From Academic Kids
The bouzouki is the mainstay of modern Greek music, and is also found in Irish music. It is a stringed instrument with a pear-shaped body and a very long neck. The bouzouki is a member of the 'long neck lute' family and is similar to an oversized mandolin. The front of the body is flat and is usually heavily inlaid with mother-of-pearl. The instrument is played with a plectrum and has a sharp metallic sound.
There are three main types of bouzouki:
- Trichordo having three pairs of strings (courses).
- Tetrachordo having four pairs of strings.
The tetrachordo bouzouki
This most popular bouzouki has 8 metal strings which are arranged in 4 pairs, known as courses. In the two higher-pitched (treble) courses, the two strings of the pair are tuned to the same note. These are used for playing melodies, usually with the two courses played together. In the two lower-pitched (bass) courses, the pair consists of a thick string and a thin string tuned an octave apart. These 'octave strings' add to the fullness of the sound and are used in chords and bass drones (continuous low notes that are played throughout the music).
The original tuning for the four-course bouzouki is C3 F3 A3 D4 (where C4 is Middle C). This makes it the same tuning pattern as the first four strings on a guitar, but pitched down a whole tone. In recent times, some players have taken to tuning their bouzoukis up in pitch to D3G3B3E4, which is the same exactly as the first four strings of the guitar, making it easier to play both instruments.
Despite being nearly synonymous with Greek music, bouzoukis have not been around in Greece all that long. As recently as 1920, they were relatively unknown, used exclusively in Rembetiko music - a sort of urban blues in mainland Greece. They belong to a tradition of long neck lute instruments bearing various names such as Saz, Tambour and Bouzouk.
Following the 1919-1922 war in Asia Minor and the subsequent exchange of populations between Greece and Turkey, the ethnic Greeks fled to Greece. The refugees brought with them the music known as Smyrneika, which made use of the arabic lute (al ud or 'outi' as the Greeks called it). Soon the outi was replaced by the bouzouki and the Smyrneika style fused into the Rembetika.
The early bouzoukis were Trichordo, with three courses (six strings in three pairs) and were generally tuned to D3/D4 A3 D4. This tuning fits in well with the music of the Middle East, as an open chord is neither major nor minor, allowing great flexibility with the melody. Trichordo bouzoukis are still being made, and are very popular with aficionados of Rembetika.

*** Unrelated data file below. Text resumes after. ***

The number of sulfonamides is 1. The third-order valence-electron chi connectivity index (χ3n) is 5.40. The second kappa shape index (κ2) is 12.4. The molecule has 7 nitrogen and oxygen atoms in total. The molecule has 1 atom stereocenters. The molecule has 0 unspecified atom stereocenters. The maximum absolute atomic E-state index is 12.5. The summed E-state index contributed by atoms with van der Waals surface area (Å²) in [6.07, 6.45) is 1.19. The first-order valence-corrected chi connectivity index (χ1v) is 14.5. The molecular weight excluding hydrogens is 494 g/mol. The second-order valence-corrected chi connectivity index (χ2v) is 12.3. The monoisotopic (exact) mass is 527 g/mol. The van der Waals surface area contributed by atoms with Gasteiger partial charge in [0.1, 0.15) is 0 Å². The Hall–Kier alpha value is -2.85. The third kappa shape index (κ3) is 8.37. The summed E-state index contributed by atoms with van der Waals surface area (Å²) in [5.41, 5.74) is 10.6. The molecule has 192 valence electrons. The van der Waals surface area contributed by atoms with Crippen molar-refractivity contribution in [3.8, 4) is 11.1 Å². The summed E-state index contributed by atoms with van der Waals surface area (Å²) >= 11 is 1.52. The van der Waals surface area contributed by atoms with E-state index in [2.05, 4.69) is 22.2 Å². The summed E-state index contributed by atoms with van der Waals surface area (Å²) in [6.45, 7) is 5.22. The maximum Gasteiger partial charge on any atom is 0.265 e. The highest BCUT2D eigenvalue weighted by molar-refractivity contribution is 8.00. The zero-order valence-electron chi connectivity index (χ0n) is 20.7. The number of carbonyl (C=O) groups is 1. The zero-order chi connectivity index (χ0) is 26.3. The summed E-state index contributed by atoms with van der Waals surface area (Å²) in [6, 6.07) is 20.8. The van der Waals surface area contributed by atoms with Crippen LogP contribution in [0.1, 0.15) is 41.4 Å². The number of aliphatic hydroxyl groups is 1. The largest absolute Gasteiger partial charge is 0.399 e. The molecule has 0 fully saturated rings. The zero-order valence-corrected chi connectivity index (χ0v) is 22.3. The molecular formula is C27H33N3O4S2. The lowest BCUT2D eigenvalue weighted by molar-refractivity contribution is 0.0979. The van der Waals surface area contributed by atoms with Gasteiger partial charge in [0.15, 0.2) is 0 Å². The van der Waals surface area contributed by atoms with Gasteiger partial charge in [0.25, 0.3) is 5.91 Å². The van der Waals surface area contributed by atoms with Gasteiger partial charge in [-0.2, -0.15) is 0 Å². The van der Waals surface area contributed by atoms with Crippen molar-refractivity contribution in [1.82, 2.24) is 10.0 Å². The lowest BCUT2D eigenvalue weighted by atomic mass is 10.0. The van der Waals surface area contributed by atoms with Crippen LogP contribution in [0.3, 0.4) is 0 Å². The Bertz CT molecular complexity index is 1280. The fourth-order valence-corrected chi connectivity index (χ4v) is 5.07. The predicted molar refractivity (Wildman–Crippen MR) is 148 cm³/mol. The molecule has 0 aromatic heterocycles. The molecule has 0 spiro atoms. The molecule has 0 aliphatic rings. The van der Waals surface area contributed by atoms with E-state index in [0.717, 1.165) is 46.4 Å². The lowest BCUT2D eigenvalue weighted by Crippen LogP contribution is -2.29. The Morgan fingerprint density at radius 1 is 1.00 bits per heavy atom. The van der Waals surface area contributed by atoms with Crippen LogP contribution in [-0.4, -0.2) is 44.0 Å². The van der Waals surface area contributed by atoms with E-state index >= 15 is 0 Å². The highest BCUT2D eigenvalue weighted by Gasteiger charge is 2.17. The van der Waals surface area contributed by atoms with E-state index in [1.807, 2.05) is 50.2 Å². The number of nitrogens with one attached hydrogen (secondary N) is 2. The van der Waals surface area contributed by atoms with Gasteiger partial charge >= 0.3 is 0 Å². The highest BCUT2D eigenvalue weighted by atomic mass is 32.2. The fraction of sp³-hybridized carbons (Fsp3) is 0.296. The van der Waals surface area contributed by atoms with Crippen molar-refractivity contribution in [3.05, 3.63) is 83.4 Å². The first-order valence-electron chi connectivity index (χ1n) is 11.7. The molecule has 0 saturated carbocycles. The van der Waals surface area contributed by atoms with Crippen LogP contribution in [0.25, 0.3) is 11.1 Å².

After the Second World War, Tetrachordo (four-course) bouzoukis started to appear. It is not known who first added the fourth course. Possibly Stefanakis or Anastasios Stathopoulos. The tetrachordo was made popular by Manolis Chiotis.
Bouzoukis in Irish Music
Bouzoukis were introduced into Irish Traditional Music in the 1970s, by Johnny Moynihan and Alec Finn, and popularised by Andy Irvine and D Lunny. Irish music relies less on virtuoso melodies played on double courses, and more on the bass courses, so they got rid of the octave strings which only confuse things and replaced them with pairs tuned to the same note. They used a tuning of G2D3A3D4 or A2D3A3D4, which ironically is closer to the original Greek instrument than modern Greek ones are. The bouzouki is now an important part of the Irish trad scene.
Among builders, the Irish Bouzouki is considered to be part of the Irish mandolin family consisting of the mandolin, mandola, and octave mandolin, with each member representing a standard voice and possessing a progressively larger body size. The octave mandolin includes the Irish bouzouki and Irish cittern, each loosely distinguished by scale length and number of courses. While there are no standard definitions at present, the bouzouki typically has the longest scale length, and the cittern may have five courses (ten strings). However, for some builders and players, the terms "bouzouki", "cittern", and "octave mandolin" are synonymous.